There are some of us who are a bit more restless than most. Who are searching for something new and better. Who feel deeply that there is something inside ourselves that we long to bring into this world. Who are willing to step into the unknown, take a risk and create something.
These are the people who are building businesses, creating apps, writing books, composing songs, or fostering social change.
I know these folks because I have the good fortune of working with them. Of co-creating with them. Of being one of them.
In a world where rapid change disrupts the status quo with alarming frequency, those that can envision and then bring something new into being have a unique set of characteristics. Some may be inherent and some may be learned. Yet, in my observation of over 40 years of creating and working with creatives, some of what differentiates successful creatives from those who merely dream (and not do) can be boiled down to four things they do consistently that others don’t.
Let me first say that my definition of success for an entrepreneur or artist or creative may be different than you think. It is wonderful when that new business gets traction and makes lots of money or when the artist is catapulted into stardom or when the author is on the bestseller list. Nice, but not necessary to be successful.
The measure of success for entrepreneurs and creatives is the act of creation itself. That there is an enterprise where there was not before. That despite doubt or insecurity or too many tugs on our time, the book is written, the song is recorded, and the client is served. The act of envisioning, creating, and putting oneself out there is the success, regardless of the reception it gets from the larger (and somewhat fickle) world.
With that framing, here are four characteristics that I see in successful entrepreneurs and creatives:
They are intensely and unrelentingly CURIOUS.
Curiosity may have killed the cat, but it is rocket fuel for creatives. We read voraciously (just ask any entrepreneur). We explore. We seek inspiration in learning new things and going to new places and being with people who cause us to think in new ways. How our curiosity gets fed may vary by person, but insatiable curiosity is evident for any creative I’ve known.
As my colleague and business partner, Katie McNamee, says, “I am multi-passionate.” We travel, we explore, we read, we devour new information. And somehow, in mysterious ways, all that input shapes new thinking and interesting output.
They have the DISCIPLINE to create.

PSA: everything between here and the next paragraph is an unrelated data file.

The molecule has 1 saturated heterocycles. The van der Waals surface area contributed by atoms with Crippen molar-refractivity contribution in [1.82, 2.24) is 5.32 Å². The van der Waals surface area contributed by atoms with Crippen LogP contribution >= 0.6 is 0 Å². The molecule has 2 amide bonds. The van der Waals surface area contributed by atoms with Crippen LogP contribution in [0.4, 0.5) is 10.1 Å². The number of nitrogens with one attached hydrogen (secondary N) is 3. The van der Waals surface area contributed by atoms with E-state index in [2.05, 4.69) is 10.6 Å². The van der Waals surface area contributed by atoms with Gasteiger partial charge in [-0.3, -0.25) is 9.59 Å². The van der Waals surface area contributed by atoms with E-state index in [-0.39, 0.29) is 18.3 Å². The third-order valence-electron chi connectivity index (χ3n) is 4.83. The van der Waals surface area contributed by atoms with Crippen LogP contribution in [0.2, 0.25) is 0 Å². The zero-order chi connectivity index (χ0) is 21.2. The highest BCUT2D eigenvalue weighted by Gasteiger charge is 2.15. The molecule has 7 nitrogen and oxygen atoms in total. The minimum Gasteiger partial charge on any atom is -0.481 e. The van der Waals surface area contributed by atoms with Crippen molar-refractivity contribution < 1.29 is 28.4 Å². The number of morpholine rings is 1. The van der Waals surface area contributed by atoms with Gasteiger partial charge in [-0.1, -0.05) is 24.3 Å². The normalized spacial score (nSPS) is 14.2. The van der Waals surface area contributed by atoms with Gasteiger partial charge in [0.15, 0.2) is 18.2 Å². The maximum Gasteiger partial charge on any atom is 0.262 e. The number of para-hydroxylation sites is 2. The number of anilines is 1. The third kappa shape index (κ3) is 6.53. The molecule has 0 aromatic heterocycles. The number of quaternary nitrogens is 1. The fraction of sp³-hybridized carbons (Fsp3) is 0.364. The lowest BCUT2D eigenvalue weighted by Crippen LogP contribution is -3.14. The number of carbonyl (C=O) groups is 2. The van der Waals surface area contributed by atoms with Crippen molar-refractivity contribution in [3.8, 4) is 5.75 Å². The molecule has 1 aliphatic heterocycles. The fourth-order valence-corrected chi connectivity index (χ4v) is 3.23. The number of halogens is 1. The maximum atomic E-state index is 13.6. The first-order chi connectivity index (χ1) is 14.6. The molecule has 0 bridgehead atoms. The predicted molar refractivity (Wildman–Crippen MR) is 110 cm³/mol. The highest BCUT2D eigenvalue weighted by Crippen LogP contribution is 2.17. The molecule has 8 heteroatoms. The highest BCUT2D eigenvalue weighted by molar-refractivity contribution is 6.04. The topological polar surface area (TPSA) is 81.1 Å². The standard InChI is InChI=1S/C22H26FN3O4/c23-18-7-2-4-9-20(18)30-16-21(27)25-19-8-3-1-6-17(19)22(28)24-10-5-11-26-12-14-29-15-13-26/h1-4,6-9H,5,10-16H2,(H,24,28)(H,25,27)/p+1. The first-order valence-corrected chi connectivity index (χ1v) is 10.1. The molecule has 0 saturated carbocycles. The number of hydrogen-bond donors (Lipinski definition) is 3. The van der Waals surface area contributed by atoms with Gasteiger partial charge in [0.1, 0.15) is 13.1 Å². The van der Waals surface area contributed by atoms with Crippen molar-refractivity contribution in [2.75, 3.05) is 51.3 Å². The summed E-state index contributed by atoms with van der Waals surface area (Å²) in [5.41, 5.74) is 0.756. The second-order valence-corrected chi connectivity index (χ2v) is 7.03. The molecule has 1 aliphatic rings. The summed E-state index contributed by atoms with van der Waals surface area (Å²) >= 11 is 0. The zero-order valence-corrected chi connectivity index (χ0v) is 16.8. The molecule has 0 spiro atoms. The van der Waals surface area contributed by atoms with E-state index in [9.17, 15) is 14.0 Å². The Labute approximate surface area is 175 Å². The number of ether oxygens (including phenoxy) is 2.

Make no doubt about it, creating a company or a symphony is a long, arduous journey. Popular culture likes to believe that it is the magical spark of inspiration that is the hardest or more elusive and then it is downhill from there. Not the case! Most creatives I know have thousands of ideas – the hard work is bringing the idea with the most promise to life. It is arduous. It is grunt work. It is unrewarded effort for an unknown reward.
As such, entrepreneurs and creatives create systems to move through the creative process. They plan their days in advance and their days have a structure that ensures the work gets done. They know when they are most productive and guard that time fiercely. They persist, even on the days when they are not “feeling it” and would rather be anywhere than sitting down and doing the work.
They NURTURE their mind, body, and soul.
Entrepreneurs and creatives know deeply that our best work does not happen we are stressed, tired and over-extended. While we love the story of the entrepreneur that slept under the desk and ate Ramen noodles, when you study those who stand the test of time and are successful over time, you find a pattern of caring for the self and taking care not to burn out.
You will find that creatives do a variety of fairly common actions. They journal. They meditate with regularity. They exercise and take care of their bodies. They take time off for sleep and rest. For they know that our most creative state of mind is needed – and we are not able to access those higher states of mental acuity when depleted, stressed or weary.
They are COURAGEOUS.
Putting our work out into the world is an act of courage. Not the physical type of courage, but the act of getting over the internal fear of publicly displaying that thing that we have poured so much of ourselves into. It is an act of vulnerability. Of releasing our work into the world, not quite perfected or tested. It elicits the fear of rejection. The fear of ridicule. The fear of failure. And surprisingly, the fear of success.
This is the place at which many creatives fail. The manuscript is safely stored on the hard drive. The business idea is nothing more than a plan. The prototype never makes it to production.
Yet successful entrepreneurs and creatives are willing to fail in order to succeed. It may not be the first time they put themselves or their work out there, but perhaps the second or the third or the thirty-third.
But they are curious – so they keep seeking. They are disciplined – so they keep working. They take care of themselves – so they have the energy to persist. And they are courageous enough to try again.
So, I’m curious. Think of the entrepreneurs and creatives you know. What characteristics do you see?